Taxis are omnipresent in Belgrade and using them is a convenient way to navigate through the city.
Though not cheap they are affordable, especially if more persons are sharing a ride.
Hailing a passing taxi or ordering it by the phone should be easy excluding the afternoon rush hour (3-6pm) or in bad weather,
above all in rain which Belgraders don’t like at all.
There are many taxi associations in Belgrade, but there is little difference between them, the main one being the quality of their cars. Since there is no regulation how a taxi should look they come in all shapes and sizes, but all of them have a sign with a logo of their association on the roof. This sign is lit if the vehicle is available. They should also have a uniform blue sign with a white four digit serial number for all the taxis in Belgrade. The latter is not strictly observed in all occasions but should not necessarily be considered as dangerous – the key thing is that you're being driven by the meter. Nevertheless, if you have a choice, go for those with both signs.
The meter should be visible, but don't be surprised to many of its variations. Currently (November 2012), the start in any taxi at any time of the day is 170 dinars. There are three tariffs that should be appropriately used and the list with all the fares should be visible to you, usually in the co-driver's seat. The first one (marked with "1" on the meter) is used for day rides, i.e. from 6am to 10pm hours and at the time charges 65din per kilometer. The second one ("2" on the meter) is used for the night rides (10pm-6am) and is 85din/km. The third tariff ("3") is applied for the intercity rides and costs 130din/km. The hour of waiting in any time of the day is 150din for all zones.
As a way of tipping, it is customary to round up the sum (for instance, from 560 to 600din), but you can decline on doing this if you’re not satisfied with the service. Taxi drivers are not obliged to issue a bill but if you're expenses are refunded, or for any other reason, you may ask for it – Molim Vas i račun ("The bill as well, please").
The passenger is allowed to have luggage up to 20kg of weight or up to 50kg in total if there are more persons. If your luggage exceeds this, you will be asked to add around 100 dinars to the cost of your ride. Since there is no way to establish the exact weight of a bag many of the taxi drivers will ask for this sum, or negotiate a similar one, for any larger bag. Thus,if you have considerable amount of luggage with you should ask before the ride if you will be charged additionally.
To order a taxi, call the association of your choice, state the address you start from and the one you're going to and wait for the operator to give you the number of the cab and the estimated time of the arrival (usually 2-3 minutes during day and 3-5 in the night). The meter is switched on only when you enter the vehicle. Calling a taxi for a very short drive is not recommended since the drivers may decline the ride. In such a case you should hail a cab in the street.
If there are no taxis in the streets (or none available), which is rarely a case, walk to one of the taxi ranks (taksi stajalište). In city center you will find them in Studentski trg, Trg republike, Terazije, Makedonska Street, Zeleni venac, Slavija or the Church of St Mark. Outside of the centre you will find one at each prominent intersection.
All the taxi drivers should in theory speak some English and know all the streets by heart, but this is not always the case. In order to avoid unpleasant misunderstandings be sure that he or she understands you and knows where the street of your destination is.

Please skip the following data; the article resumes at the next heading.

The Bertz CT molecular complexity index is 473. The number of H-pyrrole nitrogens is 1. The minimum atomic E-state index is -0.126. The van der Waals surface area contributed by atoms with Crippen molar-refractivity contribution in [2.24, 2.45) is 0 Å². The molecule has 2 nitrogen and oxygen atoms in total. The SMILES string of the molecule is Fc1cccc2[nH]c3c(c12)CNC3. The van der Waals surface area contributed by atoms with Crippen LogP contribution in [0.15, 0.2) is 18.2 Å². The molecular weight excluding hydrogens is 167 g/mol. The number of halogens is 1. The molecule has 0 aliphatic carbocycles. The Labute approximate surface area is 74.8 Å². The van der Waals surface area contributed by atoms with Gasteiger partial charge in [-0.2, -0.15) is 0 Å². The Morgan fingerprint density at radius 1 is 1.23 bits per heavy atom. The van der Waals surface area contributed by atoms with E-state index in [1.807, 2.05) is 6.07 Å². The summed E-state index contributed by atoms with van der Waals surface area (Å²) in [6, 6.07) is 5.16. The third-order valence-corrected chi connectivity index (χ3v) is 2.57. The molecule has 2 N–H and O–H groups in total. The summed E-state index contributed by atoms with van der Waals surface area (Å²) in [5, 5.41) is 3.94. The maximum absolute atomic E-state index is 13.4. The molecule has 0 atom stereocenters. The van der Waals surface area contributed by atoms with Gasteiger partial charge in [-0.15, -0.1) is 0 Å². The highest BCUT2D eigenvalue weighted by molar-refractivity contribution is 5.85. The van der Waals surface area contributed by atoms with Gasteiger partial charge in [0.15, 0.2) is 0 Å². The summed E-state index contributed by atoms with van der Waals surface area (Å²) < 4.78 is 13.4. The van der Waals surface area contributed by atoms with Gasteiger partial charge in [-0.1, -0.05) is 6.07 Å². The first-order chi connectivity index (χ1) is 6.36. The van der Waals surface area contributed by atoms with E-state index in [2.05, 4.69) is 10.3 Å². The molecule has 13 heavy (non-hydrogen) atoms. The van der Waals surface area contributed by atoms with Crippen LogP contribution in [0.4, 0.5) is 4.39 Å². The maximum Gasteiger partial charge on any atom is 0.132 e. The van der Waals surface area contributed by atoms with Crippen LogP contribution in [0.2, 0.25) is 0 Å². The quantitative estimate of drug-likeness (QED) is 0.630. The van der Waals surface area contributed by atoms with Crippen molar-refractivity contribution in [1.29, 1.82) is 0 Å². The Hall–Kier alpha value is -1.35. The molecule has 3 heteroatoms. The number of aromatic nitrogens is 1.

One should avoid the "sharks" waiting at the airport, bus and the train station. Though not necessarily a bad sign, one should avoid those who advertise their services aloud and try to pick you up. All taxis in Belgrade have a license plate with 4-digits, ending always with the letters TX. A sure sign is that the meter is not turned on. In order to avoid it use the phrase po taksimetru? ("by the meter?") and make sure you agree on that before getting in the car. If you're not sure about the taxis standing in front of the station just walk away to the street and hail the first available one that comes along. Despite all these warnings, visitors to Belgrade do have many horror stories about being bullied to pay large fares by taxi drivers. The most usual way to overcharge the foreigner is to drive him on a longer route, but this, if intended, is almost impossible to prove. If you think you're being fleeced you are allowed to leave the vehicle at any time provided you pay the sum displayed at the meter. Use the phrase Stanite ovde, molim ("Stop here please").
Exactly because of the overcharging incidents the city fathers have introduced a system of fixed fares for taxi rides from Belgrade airport. To get yourself a taxi go to the "Taxi Info" stall at the Arrivals; state the address you are going to in order to receive a voucher with a price you ought to pay. This price does not vary with the number of people onboard and includes your entire luggage. For locations in the city center the ride costs 2,000din. With this voucher you should go to the taxi line in front of the airport building, present it to the driver, enjoy your ride and pay for it at the end.
Maximum four persons (plus the driver) are allowed in a taxi.
The pets are allowed in the vehicle by driver's consent.
A TIP: Since the meters are set both on the mileage and the time spent in the taxi (that is, the meter ticks even if you're not moving) it is not wise to use a taxi if you know that the road (usually one of the bridges) is congested. If you get stuck close to your destination just use the phrase u redu je ovde ("here’s fine") and pay the bill.
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